With their slides on my hard drive (and cloud based file sharing service), I can’t wait to go over them with the development team at my client back in Stockholm. We’re luckily on the right path, but we can get even better.

Localization means more than translation

Mina Markham of Slack and creator of Pantsuit (the design system for Hillary Clinton’s presidential campaign in 2016) impressed the audience during the first day of the conference when talking about art direction and especially localization.

Using examples from her work at Slack, Mina Markham explained that localization is not just about translating text. It also means adjusting visual design, illustrations and photos to a country’s people and culture.

Markham also pushed for progressive enhancement for making sure users have a great experience on their own terms, instead of a single experience being forced on them by designers and developers.

Dynamic typography that improves performance

Designing typography is a delicate matter, but using Variable Fonts can make the process easier while also greatly improving the performance of your website. This is what Jason Pamental brought up while on stage in Boston.

Using Variable Fonts lets you have a single font file for an entire font family, instead of one file for each font. This technique offers you more CSS styling options while also reducing both the amount of HTTP requests and the total file size for your typography choices.

Getting curios about Variable Fonts? Have a look at v-fonts.com to see what it’s about and read through Jason’s slides that he generously put online.

Focus on inclusive design and accessibility

Since I have worked with and given talks about accessibility for several years, I was overjoyed with the focus on this topic throughout the conference!

Val Head, who just before coming to Boston gave a talk at our conference From Business To Buttons in Stockholm, talked about making motion inclusive.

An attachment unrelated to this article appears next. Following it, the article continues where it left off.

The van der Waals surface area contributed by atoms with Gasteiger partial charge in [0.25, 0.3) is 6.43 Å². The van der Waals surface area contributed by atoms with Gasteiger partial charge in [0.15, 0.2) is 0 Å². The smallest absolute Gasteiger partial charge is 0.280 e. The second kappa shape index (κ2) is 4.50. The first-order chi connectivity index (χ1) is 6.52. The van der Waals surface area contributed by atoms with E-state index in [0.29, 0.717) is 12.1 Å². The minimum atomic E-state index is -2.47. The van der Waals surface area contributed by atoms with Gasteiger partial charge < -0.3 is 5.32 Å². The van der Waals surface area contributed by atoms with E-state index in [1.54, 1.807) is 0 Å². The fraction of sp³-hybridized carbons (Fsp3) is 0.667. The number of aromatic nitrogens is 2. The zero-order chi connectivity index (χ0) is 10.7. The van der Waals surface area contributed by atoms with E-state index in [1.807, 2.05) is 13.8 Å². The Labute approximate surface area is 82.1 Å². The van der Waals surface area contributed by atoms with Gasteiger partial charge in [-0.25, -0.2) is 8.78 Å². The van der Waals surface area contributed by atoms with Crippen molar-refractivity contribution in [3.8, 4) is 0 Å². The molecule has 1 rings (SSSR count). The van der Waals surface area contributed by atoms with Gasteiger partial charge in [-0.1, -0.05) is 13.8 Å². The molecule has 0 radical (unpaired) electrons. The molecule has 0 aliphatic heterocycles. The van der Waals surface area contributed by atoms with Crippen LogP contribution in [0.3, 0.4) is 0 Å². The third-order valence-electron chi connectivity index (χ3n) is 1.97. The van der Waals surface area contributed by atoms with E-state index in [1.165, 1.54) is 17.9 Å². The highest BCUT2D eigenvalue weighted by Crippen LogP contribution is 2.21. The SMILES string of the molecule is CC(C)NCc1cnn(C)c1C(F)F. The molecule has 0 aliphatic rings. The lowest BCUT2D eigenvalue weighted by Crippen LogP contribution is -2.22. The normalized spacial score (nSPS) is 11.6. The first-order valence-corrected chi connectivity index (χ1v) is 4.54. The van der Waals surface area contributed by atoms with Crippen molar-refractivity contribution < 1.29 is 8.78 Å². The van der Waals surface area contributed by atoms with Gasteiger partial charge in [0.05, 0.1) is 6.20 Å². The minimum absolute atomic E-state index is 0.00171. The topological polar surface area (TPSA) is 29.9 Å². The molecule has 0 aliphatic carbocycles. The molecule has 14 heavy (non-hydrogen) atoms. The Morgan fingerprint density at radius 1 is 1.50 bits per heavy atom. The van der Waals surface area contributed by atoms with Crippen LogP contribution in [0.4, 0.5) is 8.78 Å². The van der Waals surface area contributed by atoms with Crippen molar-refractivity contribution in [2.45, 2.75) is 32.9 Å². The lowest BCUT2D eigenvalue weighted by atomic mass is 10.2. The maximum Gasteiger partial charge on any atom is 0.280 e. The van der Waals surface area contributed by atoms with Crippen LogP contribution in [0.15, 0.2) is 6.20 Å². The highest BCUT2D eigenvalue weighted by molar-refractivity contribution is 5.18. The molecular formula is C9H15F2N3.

Val Head on stageVal Head about to bring up some hard truths about cool, but not inclusive, animations on websites.

Here in Boston, Val brought up the new motion-related guidelines in the recently updated WCAG 2.1 and showed us examples of which types of motion can be triggering for people with disabilities. Detailed information can be found in Val’s slides that she has posted online.

She suggested we should handle these issues by:

  • Avoid using unnecessary animations altogether
  • Using non-triggering animations like opacity, color and subtle movements
  • Not forgetting about triggering motion in videos and GIFs
  • Using the CSS media feature prefers-reduced-motion

Marcy Sutton later took to the stage and added to this topic by discussing the accessibility risks when using new CSS techniques. For example, thinking of HTML markup order versus visual order of elements when using layout techniques such as Flexbox and CSS Grid Layout.

Michael Austin Sui kicked off the third day, talking about AirBnB’s approach to inclusive design and sharing lots of tips and tools that were much appreciated by the “appartniks”.

Michael Austin Sui on stage mid-kickMichael Austin on stage mid-kick during the last day in Boston.